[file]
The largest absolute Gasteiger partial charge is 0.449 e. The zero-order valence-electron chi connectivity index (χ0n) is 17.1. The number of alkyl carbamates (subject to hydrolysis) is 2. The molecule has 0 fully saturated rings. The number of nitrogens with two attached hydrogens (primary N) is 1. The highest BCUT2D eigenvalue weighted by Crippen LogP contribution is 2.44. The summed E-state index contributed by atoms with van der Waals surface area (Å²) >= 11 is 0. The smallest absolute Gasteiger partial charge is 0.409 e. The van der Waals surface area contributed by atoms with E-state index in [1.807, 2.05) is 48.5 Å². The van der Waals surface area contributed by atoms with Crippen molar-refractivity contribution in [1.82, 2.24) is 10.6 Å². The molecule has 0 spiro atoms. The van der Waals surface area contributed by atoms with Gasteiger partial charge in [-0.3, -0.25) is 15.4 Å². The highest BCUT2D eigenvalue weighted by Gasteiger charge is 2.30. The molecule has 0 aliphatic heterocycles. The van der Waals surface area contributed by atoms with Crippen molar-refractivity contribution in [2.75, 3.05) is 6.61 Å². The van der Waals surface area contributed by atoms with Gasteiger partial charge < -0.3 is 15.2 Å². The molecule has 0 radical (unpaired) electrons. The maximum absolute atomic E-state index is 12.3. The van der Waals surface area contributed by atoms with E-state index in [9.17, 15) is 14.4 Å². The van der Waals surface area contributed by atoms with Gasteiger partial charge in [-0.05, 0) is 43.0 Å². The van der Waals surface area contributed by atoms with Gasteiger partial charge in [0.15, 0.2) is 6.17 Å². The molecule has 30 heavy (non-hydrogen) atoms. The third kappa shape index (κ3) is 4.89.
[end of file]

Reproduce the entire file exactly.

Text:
The largest absolute Gasteiger partial charge is 0.449 e. The zero-order valence-electron chi connectivity index (χ0n) is 17.1. The number of alkyl carbamates (subject to hydrolysis) is 2. The molecule has 0 fully saturated rings. The number of nitrogens with two attached hydrogens (primary N) is 1. The highest BCUT2D eigenvalue weighted by Crippen LogP contribution is 2.44. The summed E-state index contributed by atoms with van der Waals surface area (Å²) >= 11 is 0. The smallest absolute Gasteiger partial charge is 0.409 e. The van der Waals surface area contributed by atoms with E-state index in [1.807, 2.05) is 48.5 Å². The van der Waals surface area contributed by atoms with Crippen molar-refractivity contribution in [1.82, 2.24) is 10.6 Å². The molecule has 0 spiro atoms. The van der Waals surface area contributed by atoms with Gasteiger partial charge in [-0.3, -0.25) is 15.4 Å². The highest BCUT2D eigenvalue weighted by Gasteiger charge is 2.30. The molecule has 0 aliphatic heterocycles. The van der Waals surface area contributed by atoms with Crippen molar-refractivity contribution in [2.75, 3.05) is 6.61 Å². The van der Waals surface area contributed by atoms with Gasteiger partial charge < -0.3 is 15.2 Å². The molecule has 0 radical (unpaired) electrons. The maximum absolute atomic E-state index is 12.3. The van der Waals surface area contributed by atoms with E-state index in [9.17, 15) is 14.4 Å². The van der Waals surface area contributed by atoms with Gasteiger partial charge in [-0.05, 0) is 43.0 Å². The van der Waals surface area contributed by atoms with Gasteiger partial charge in [0.15, 0.2) is 6.17 Å². The molecule has 30 heavy (non-hydrogen) atoms. The third kappa shape index (κ3) is 4.89.